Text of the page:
Unlike its sister village, Tarrytown, the Village of Sleepy Hollow has continued to struggle with an image problem and the lack of a vibrant downtown. Beekman Avenue cannot be called a destination for visitors or residents seeking an evening on foot. That is not to say that diners have no choices in Sleepy Hollow, for they do. They simply have fewer choices.
One such choice, the Moon River Grill on lower Beekman Avenue, has been a welcome addition to dining out and yet it has been hampered by Village zoning that dates back to 1997 when Janet Gandolfo was the Village Attorney and Sean Tracey its Mayor. At that time 222 Beekman Avenue, where the Moon River Grill currently sits, was given an R4A or one/two family home and neighborhood commercial designation. With the adoption of R4A zoning, a table of regulations listed what was allowed and what was not permitted within the zone. Restaurants were a permitted use but bars were not. In the “commercial zone” a hundred feet or so from the current Moon River Grill the Village listed a bar or tavern as a permitted use.
Fast forward to 2011 and the Moon River Grill finds itself unable to serve people alcohol at their bar, while a tavern exists within a stone’s throw and has no such limitation. The Moon River Grill according to Village law has to close its kitchen by 11pm, and yet no such restriction exists one hundred paces outside its door.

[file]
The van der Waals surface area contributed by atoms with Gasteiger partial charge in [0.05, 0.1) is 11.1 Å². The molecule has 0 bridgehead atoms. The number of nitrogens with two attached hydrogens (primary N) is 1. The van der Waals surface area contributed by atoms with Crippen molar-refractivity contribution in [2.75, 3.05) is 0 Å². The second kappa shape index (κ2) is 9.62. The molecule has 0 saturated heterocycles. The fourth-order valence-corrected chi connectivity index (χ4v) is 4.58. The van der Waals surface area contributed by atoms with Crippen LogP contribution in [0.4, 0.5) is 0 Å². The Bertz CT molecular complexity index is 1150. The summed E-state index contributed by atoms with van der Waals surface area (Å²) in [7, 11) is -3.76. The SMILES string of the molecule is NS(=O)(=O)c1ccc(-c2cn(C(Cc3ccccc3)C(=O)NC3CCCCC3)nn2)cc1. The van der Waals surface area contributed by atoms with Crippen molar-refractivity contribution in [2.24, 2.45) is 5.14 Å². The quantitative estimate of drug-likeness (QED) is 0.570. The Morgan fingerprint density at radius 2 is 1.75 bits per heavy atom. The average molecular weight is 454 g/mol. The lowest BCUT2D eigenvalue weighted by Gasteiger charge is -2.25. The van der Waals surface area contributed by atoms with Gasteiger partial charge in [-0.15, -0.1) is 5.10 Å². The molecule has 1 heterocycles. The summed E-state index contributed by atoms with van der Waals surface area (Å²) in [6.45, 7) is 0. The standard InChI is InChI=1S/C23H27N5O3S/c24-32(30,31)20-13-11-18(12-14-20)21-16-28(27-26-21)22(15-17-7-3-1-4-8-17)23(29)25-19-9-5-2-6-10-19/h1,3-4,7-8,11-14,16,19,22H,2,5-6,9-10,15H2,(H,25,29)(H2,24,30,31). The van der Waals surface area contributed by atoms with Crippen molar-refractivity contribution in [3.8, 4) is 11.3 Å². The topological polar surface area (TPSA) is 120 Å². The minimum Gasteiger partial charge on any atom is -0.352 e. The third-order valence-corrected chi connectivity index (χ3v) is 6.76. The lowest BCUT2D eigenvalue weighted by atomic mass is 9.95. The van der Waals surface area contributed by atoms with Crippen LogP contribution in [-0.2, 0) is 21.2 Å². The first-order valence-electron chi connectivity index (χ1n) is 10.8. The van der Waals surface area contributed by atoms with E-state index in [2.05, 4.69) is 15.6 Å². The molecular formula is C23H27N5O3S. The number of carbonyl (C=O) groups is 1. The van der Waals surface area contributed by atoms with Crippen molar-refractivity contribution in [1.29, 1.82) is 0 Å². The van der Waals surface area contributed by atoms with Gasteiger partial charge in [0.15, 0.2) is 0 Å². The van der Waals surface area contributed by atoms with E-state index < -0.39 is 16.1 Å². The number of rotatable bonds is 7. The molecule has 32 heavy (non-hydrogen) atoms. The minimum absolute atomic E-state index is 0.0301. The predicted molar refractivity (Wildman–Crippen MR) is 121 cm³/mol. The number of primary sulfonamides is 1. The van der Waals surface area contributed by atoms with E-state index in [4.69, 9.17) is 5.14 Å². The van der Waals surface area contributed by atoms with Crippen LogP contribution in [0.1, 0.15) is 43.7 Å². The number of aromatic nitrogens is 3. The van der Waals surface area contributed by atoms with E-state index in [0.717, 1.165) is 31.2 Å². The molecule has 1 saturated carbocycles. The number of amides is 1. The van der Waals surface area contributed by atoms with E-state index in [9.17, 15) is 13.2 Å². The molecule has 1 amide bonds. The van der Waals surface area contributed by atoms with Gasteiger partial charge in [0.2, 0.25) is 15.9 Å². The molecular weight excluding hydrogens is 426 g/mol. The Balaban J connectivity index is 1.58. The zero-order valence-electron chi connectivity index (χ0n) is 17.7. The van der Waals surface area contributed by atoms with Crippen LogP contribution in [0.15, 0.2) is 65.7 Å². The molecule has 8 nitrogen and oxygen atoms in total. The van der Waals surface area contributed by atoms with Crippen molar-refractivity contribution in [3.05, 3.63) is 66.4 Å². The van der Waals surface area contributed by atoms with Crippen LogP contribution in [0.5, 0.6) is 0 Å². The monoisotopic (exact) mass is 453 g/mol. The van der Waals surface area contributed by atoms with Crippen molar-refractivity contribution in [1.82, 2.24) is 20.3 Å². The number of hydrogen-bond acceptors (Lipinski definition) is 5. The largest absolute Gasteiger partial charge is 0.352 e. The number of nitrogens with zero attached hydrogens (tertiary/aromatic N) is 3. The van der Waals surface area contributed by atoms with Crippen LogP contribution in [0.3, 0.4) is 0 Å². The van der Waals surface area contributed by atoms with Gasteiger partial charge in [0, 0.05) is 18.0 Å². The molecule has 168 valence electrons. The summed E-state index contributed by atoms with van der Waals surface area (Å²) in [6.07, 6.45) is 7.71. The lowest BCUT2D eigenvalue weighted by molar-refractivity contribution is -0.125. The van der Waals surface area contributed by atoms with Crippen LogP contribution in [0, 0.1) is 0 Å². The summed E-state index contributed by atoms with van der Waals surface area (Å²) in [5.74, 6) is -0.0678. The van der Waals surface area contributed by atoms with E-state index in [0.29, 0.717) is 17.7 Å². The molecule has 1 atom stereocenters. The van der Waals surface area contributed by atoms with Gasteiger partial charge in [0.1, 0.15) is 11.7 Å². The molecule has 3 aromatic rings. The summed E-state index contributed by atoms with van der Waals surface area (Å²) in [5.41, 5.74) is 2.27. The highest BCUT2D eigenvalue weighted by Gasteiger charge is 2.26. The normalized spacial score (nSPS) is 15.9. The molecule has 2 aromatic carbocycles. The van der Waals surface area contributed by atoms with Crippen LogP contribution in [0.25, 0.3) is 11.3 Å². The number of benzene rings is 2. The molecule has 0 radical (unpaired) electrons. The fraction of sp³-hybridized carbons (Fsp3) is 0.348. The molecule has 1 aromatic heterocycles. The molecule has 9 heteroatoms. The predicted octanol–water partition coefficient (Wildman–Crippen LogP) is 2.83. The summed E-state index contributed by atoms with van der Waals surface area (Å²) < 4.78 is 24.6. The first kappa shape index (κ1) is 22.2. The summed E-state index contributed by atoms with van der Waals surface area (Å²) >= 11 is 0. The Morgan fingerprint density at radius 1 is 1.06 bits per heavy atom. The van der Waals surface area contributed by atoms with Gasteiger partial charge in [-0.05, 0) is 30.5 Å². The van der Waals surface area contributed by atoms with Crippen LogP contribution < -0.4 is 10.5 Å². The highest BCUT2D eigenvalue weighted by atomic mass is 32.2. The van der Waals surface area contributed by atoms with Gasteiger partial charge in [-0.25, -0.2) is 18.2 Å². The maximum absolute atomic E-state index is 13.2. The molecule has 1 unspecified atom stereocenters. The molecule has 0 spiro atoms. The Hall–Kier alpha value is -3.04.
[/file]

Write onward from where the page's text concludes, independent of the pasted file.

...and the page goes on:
Bob Ronan, the owner of the Moon River Grill, recently submitted a letter to Sleepy Hollow’s Zoning Board requesting relief from these restrictions, and the Board declined to even consider his request until the restaurant has been open for one-year. With the summer months and the limited choices Sleepy Hollow offers for river views and outdoor dining, the Zoning Board’s refusal to revisit restrictions on the Moon River Grill has negatively impacted the dining public as well as the restaurant itself.
One other issue speaks to the Village’s approach to businesses, or the lack thereof. Currently, a General Motors parking lot is being used to provide parking for patrons and staff of a local tavern on Beekman Avenue. Regardless of the arrangement that the tavern owner may or may not have with General Motors, this publication has learned that no “site plan approval” has been given by Sleepy Hollow’s Planning Board for the use of the General Motors parking lot. A “Cease and Desist” order has been issued by the Village Building Department to the tavern’s owner, and at the time this publication went to press that order had been ignored.
The Village of Sleepy Hollow has a considerable challenge at hand in making Beekman Avenue a destination like its counterpart Main Street in Tarrytown. It appears that inconsistent governing and decision making that favors some while placing obstacles in the paths of others will only keep the Village in a holding pattern that has been its trademark for so very long.